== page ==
Findings could lead to new treatments, researcher

Study finds blood vessels in older adults break down

High Levels of Cancer-Linked Chemical in E-Cigarette Vapor, Study Finds
Devices may serve as gateway to tobacco use,

When users turn up the heat, formaldehyde levels may increase as well

Could Nutrients in Fish Shield Fetus From Mercury's Harms?
Study finds link between blood levels of omega-3s

No developmental problems seen in kids of frequent seafood eaters from Seychelles islands, study says

Tax Preparers Brace To Be Bearers Of Bad Health Law News

With Affordable Care Act open enrollment ending Feb. 15, taxpayers could find themselves shut out of health insurance – and saddled with big fines – if they don’t do their taxes early this year.

Better Outcomes for Children Born With Fertility Treatments
Some bacteria may avoid detection with standard

Implanting just one embryo a significant factor in the change, study author says

Can Coffee Protect You From Melanoma?
Pregnant women should limit the amount of

Researchers suggest caffeine might mitigate sun damage

Measles at Disneyland: What You Should Know
measles virus

At least 42 people have caught measles in an outbreak linked to Disneyland and Disney California Adventure Park over the Christmas holidays, health officials say. Here, experts address what you need to know.

Pneumonia Raises Heart Disease Risk for Years: Study
And white men more likely than women to undergo

Findings underscore value of preventive vaccines

Use of Male IVF Procedure Doubled in the Past Decade
Meanwhile, other research saw no fertility

But the procedure is expensive and not always tied to better outcomes, study suggests

Early Study Says Stem Cells May Reverse Multiple Sclerosis Disability
Small initial trial showed improvement for people

Small initial trial showed improvement for people with relapsing-remitting MS

Study Rates Migraine Medications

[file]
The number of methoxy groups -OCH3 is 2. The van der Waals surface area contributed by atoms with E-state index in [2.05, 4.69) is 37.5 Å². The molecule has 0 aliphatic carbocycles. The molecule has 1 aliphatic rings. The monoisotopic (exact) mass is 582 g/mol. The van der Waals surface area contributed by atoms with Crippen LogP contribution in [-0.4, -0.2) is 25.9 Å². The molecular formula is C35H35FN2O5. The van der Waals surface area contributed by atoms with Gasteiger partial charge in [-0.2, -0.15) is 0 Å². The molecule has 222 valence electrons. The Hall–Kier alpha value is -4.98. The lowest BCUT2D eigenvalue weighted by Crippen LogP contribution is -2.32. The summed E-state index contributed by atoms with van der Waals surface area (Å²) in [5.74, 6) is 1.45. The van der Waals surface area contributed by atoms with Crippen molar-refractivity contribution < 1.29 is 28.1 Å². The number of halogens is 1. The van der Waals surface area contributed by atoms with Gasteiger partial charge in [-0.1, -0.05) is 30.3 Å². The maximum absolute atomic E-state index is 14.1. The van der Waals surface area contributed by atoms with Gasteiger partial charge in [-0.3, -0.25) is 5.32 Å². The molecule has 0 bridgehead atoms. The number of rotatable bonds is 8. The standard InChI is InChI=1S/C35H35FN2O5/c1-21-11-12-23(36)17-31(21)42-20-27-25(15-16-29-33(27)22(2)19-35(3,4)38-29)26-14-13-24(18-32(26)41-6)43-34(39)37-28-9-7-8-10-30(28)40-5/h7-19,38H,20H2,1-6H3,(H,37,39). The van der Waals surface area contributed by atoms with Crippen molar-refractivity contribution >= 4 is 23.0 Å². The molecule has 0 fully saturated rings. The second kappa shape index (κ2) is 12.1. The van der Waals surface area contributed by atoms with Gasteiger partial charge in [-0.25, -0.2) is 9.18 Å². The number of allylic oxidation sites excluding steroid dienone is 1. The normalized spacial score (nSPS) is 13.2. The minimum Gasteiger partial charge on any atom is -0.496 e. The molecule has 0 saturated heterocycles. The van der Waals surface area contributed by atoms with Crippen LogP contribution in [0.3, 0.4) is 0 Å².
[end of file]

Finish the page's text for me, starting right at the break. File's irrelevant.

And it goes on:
Zecuity treats headache and the nausea that can

Findings will be basis of new guidelines on treatments for debilitating headaches

Therapy Dogs Help Cancer Patients Cope With Tough Treatments
'I would've stopped the treatment, but I wanted

'I would've stopped the treatment, but I wanted to come see the dog'

Ulcer Bacteria Tied to Lower Multiple Sclerosis Risk in Women
Study suggests infection with <i>H. pylori</i>

Study suggests infection with H. pylori bug may be somewhat protective

Researchers Rethink Inner-City Asthma Theory
The result: inaccurate dosing and uncontrolled

Poverty, race, ethnicity are more accurate predictors, study says

Could a Drink a Day Lower Your Risk for Heart Failure?
Women who consume alcohol in moderation have

Study found an association for middle-aged people, but experts stress that heavy drinking is never healthy

Too Much Sitting Can Be Deadly -- Even if You Exercise, Review Finds
Start by encouraging workers to use sick days.

Researcher suggests ways to include movement in your day that goes beyond that hour at the gym

Surgery Not Better for Spine Narrowing, Study Finds

More conservative treatments worked just as well to ease back and leg pain

Overactive Bladder a Common Problem, FDA Says